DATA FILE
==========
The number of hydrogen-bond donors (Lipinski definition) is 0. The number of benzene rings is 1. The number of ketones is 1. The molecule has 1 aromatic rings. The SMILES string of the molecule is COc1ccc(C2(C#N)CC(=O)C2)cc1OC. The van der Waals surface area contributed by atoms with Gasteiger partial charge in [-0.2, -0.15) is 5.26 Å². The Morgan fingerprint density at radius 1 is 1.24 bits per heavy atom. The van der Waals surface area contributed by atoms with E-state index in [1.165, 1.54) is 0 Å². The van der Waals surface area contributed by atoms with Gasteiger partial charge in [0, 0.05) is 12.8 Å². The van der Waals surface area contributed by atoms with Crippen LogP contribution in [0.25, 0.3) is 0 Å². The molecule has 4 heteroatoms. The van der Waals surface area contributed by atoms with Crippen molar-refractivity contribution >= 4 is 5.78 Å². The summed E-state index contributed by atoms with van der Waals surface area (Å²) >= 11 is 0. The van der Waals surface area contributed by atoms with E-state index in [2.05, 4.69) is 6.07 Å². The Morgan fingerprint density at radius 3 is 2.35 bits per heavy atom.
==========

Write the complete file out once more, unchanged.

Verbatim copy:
The number of hydrogen-bond donors (Lipinski definition) is 0. The number of benzene rings is 1. The number of ketones is 1. The molecule has 1 aromatic rings. The SMILES string of the molecule is COc1ccc(C2(C#N)CC(=O)C2)cc1OC. The van der Waals surface area contributed by atoms with Gasteiger partial charge in [-0.2, -0.15) is 5.26 Å². The Morgan fingerprint density at radius 1 is 1.24 bits per heavy atom. The van der Waals surface area contributed by atoms with E-state index in [1.165, 1.54) is 0 Å². The van der Waals surface area contributed by atoms with Gasteiger partial charge in [0, 0.05) is 12.8 Å². The van der Waals surface area contributed by atoms with Crippen LogP contribution in [0.25, 0.3) is 0 Å². The molecule has 4 heteroatoms. The van der Waals surface area contributed by atoms with Crippen molar-refractivity contribution >= 4 is 5.78 Å². The summed E-state index contributed by atoms with van der Waals surface area (Å²) >= 11 is 0. The van der Waals surface area contributed by atoms with E-state index in [2.05, 4.69) is 6.07 Å². The Morgan fingerprint density at radius 3 is 2.35 bits per heavy atom.